When designing a care environment, people – residents, patients and caregivers – should be at the centre of the entire process in order to achieve an efficient environment that stands the test of time.
With the resident in mind
Getting residents out of bed regularly and helping them to sit, stand, or walk around, has been proven to have significant physical and psychological benefits.1 Getting out of bed stimulates a resident's cognitive function as well as vital bodily functions such as the heart, lungs, bladder, bowel, bone and muscular structure, and blood circulation. Mobility has been shown to reduce the risk of a number of medical complications, such as pressure injuries, depression, infection, eating problems, and a rapid decline in muscle strength and skeletal structure.2
Daily hygiene routines provide a very important opportunity to mobilise the resident. Residents usually prefer to go to the toilet to empty bladder and bowel, even if they are incontinent, as well as being able to experience a proper shower or bath. By using all possible opportunities to provide stimulation and activity, we can help residents be more active and alert, and help to facilitate the many positive effects of maintaining mobility.
With the caregiver in mind
Having sufficient space and the right equipment to support resident mobility can yield more active and alert residents. A more active resident requires less assistance, which can lead to reduced risk of strain and related injuries. This improves the caregiver’s well-being, allowing them to provide better quality care. Another implication is the improvement of staff retention, fewer sick days, and higher overall job satisfaction, which in turn leads to a reduction in costs for the care facility.
As demand for quality healthcare continues to grow, so will the demands placed upon caregivers. Attracting and motivating caregivers should be a priority, and a well-designed work environment can be a significant factor.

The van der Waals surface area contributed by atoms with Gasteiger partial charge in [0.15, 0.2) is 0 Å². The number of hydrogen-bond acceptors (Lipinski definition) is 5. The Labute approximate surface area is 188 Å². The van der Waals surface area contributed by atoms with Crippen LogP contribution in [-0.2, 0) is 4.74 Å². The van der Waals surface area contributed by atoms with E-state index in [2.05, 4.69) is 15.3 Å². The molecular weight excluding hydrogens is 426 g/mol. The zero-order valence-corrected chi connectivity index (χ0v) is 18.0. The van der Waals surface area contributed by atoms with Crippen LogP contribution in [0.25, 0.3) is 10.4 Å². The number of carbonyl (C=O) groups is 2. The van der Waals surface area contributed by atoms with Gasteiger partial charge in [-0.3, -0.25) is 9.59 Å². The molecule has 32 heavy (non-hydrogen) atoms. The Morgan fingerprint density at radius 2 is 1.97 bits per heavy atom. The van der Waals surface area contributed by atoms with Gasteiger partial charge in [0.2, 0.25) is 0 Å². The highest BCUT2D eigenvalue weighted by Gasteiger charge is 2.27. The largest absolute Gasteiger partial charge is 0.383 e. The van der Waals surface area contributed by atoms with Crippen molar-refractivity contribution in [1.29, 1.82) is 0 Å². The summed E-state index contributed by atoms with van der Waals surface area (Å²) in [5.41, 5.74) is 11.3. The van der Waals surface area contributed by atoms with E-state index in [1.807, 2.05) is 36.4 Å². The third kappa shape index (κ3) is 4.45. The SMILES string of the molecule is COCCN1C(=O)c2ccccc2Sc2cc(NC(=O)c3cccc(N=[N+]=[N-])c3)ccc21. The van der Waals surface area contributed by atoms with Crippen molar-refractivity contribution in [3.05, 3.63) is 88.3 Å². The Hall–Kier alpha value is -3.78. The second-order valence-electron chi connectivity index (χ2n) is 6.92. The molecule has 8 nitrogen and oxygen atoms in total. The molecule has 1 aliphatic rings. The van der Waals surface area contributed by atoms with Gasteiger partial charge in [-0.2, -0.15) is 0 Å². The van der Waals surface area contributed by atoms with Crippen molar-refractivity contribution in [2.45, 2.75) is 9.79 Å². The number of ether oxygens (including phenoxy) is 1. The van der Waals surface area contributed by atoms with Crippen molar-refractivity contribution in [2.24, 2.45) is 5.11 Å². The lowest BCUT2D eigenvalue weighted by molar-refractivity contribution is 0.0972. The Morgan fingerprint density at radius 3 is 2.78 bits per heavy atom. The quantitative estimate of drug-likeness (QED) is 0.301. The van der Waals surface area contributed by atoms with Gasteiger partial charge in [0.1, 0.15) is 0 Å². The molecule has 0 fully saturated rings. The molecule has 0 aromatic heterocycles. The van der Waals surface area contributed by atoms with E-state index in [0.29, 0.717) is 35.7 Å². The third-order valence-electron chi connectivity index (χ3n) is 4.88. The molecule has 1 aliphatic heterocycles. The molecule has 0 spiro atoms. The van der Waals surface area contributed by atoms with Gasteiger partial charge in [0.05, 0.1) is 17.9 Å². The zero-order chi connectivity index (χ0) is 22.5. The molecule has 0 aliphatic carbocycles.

It is important for the caregiver to be able to perform tasks as efficiently as possible while minimising the risk of injury. While the care situation may vary, each lift, transfer and forward bending activity poses some risk of physical overload, and a badly planned work environment only compounds this problem.
Designing and planning to minimising the load
The risk of injury increases when there is insufficient space to allow the use of proper equipment and techniques. Two primary hazards have been identified in ergonomic studies: dynamic overload and static overload. Minimising dynamic and static overload is key to reducing physical strain and the risk of injury for caregivers.
Dynamic load is the load placed on the caregiver's body related to movements such as pushing, pulling, lifting etc. Static loads are those experienced by the caregivers due to postural strain, for example by having to bend over a patient to assist with feeding, or to wash them in bed.
Minimising static overload is achieved by ensuring the caregiver is able to work in an optimal working posture, and spends as little time as possible in a forward bending position. This is done by providing height adjustable equipment, for example, beds, bath tubs and shower chairs.3,4
Dynamic overload is minimised by lifting and transferring patients with the help of the right equipment, such as patient lifters, instead of performing these tasks manually.5,6,7
How to approach planning and designing healthcare facilities
Arjo has worked closely with care facilities to gain valuable insight into their care routines and challenges, as well as the factors that need to be considered in the first stages of planning and designing a care environment. By considering the needs of the resident, the caregiver, and the operational requirements of their equipment, we have developed a number of visual tools and examples to help make the most of every square metre.
1. Gucer et al 2013
2. Stuempfle and Dury, 2007
3. ISO Standard 11226, 2000
4. Freitag, 2007
5. CEN/ISO TR 12296
6. Nelson et al, 2009
7. Waters, 2007